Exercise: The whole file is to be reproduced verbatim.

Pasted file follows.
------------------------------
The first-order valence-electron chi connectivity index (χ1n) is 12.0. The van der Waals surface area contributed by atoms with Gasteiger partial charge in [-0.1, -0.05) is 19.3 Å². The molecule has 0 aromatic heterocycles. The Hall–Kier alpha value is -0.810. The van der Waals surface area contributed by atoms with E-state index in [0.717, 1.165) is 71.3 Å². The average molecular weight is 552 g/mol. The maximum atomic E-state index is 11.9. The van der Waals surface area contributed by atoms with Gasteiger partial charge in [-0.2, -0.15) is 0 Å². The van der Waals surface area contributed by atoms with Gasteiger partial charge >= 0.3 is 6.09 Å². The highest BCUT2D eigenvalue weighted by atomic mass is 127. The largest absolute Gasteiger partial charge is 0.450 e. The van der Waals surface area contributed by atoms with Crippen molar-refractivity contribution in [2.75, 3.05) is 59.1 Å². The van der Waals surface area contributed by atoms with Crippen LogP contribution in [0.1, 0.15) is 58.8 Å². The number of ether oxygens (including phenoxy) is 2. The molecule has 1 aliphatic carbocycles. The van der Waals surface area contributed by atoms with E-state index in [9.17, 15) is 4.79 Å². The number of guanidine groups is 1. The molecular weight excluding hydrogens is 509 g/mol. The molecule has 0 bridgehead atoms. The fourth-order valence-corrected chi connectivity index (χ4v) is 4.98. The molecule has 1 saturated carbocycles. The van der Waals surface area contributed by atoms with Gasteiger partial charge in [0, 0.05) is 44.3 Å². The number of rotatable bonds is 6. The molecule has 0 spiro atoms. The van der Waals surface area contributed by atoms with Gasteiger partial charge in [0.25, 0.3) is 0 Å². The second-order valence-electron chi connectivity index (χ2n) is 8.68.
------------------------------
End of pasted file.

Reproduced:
The first-order valence-electron chi connectivity index (χ1n) is 12.0. The van der Waals surface area contributed by atoms with Gasteiger partial charge in [-0.1, -0.05) is 19.3 Å². The molecule has 0 aromatic heterocycles. The Hall–Kier alpha value is -0.810. The van der Waals surface area contributed by atoms with E-state index in [0.717, 1.165) is 71.3 Å². The average molecular weight is 552 g/mol. The maximum atomic E-state index is 11.9. The van der Waals surface area contributed by atoms with Gasteiger partial charge in [-0.2, -0.15) is 0 Å². The van der Waals surface area contributed by atoms with Gasteiger partial charge >= 0.3 is 6.09 Å². The highest BCUT2D eigenvalue weighted by atomic mass is 127. The largest absolute Gasteiger partial charge is 0.450 e. The van der Waals surface area contributed by atoms with Crippen molar-refractivity contribution in [2.75, 3.05) is 59.1 Å². The van der Waals surface area contributed by atoms with Crippen LogP contribution in [0.1, 0.15) is 58.8 Å². The number of ether oxygens (including phenoxy) is 2. The molecule has 1 aliphatic carbocycles. The van der Waals surface area contributed by atoms with E-state index in [9.17, 15) is 4.79 Å². The number of guanidine groups is 1. The molecular weight excluding hydrogens is 509 g/mol. The molecule has 0 bridgehead atoms. The fourth-order valence-corrected chi connectivity index (χ4v) is 4.98. The molecule has 1 saturated carbocycles. The van der Waals surface area contributed by atoms with Gasteiger partial charge in [0, 0.05) is 44.3 Å². The number of rotatable bonds is 6. The molecule has 0 spiro atoms. The van der Waals surface area contributed by atoms with Gasteiger partial charge in [0.25, 0.3) is 0 Å². The second-order valence-electron chi connectivity index (χ2n) is 8.68.